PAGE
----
“I’ve used O2 on Everest and I could not believe the difference it made. I went from feeling like I was at 7,500m/24,600ft (cold, bit weak, lightheaded) to feeling like I was running around in the Alps in summer. It’s not just the additional fuel it gives your muscles. It’s the cognitive ability and the warmth it also gives. It’s an amazing feedback circle. I think people massively underestimate the difference O2 makes, I certainly did. It’s also not just about pushing yourself physically further. It’s also about knowing when to turn around — on O2, it doesn’t matter, you just turn around. But without O2, you are on a ticking timer: You need to know when to turn around in order to get back down low enough before your body and brain shut down on you. Without the cognitive help that O2 gives, it is very very hard to know when that turnaround time is. The commitment to climbing without O2 is next level. I took my mask off on the summit of Everest to set up a camera and pretty soon I started to feel like sh*t. I remembered thinking to myself, if I started to run down the fixed ropes now, would I make it down low enough?…Remove [the O2] and it’s not the same thing at all.”
Angela’s article argues that what really makes all the difference is not just the use of oxygen, but its availability.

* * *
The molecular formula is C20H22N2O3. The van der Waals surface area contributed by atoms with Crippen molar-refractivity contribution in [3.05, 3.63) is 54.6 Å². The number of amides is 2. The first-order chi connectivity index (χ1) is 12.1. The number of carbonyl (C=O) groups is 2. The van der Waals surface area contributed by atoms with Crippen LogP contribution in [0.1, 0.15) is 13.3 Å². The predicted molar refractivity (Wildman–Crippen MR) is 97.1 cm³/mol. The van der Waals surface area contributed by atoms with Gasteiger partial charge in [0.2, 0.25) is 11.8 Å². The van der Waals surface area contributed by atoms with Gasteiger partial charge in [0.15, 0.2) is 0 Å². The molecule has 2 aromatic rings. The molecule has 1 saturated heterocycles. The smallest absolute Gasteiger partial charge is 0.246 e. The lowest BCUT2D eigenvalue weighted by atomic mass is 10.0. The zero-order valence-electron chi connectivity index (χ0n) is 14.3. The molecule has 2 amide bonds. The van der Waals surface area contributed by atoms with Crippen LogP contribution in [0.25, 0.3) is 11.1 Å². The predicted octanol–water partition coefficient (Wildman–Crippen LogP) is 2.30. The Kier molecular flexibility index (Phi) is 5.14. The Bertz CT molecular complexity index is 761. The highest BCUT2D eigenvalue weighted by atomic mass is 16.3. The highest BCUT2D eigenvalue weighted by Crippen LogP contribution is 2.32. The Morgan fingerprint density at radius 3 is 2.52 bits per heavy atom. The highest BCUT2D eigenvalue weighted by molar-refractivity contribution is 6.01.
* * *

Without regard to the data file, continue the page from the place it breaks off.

“Years ago, ExplorersWeb founder Tom Sjögren spoke of Psychological O2 – how if O2 is available in a higher camp or a cache, a climber will take more risks and go higher than if that potentially life-saving resource were not available”.
This feels intuitively accurate – If you feel you have a bottled oxygen fall-back option at your disposal, you will take risks at altitude that you will likely not otherwise take. So in that regard there are effectively two types of ‘No Os’ attempts… those which have an availability option and those which do not. Getting to the top without bottled oxygen is an immense achievement either way, but the method and means is also important to the challenge itself. It is therefore interesting to consider the psychological O2 impact in this context and it will be fascinating to hear from James after the expedition, if/how that played a role in his decision making along the way.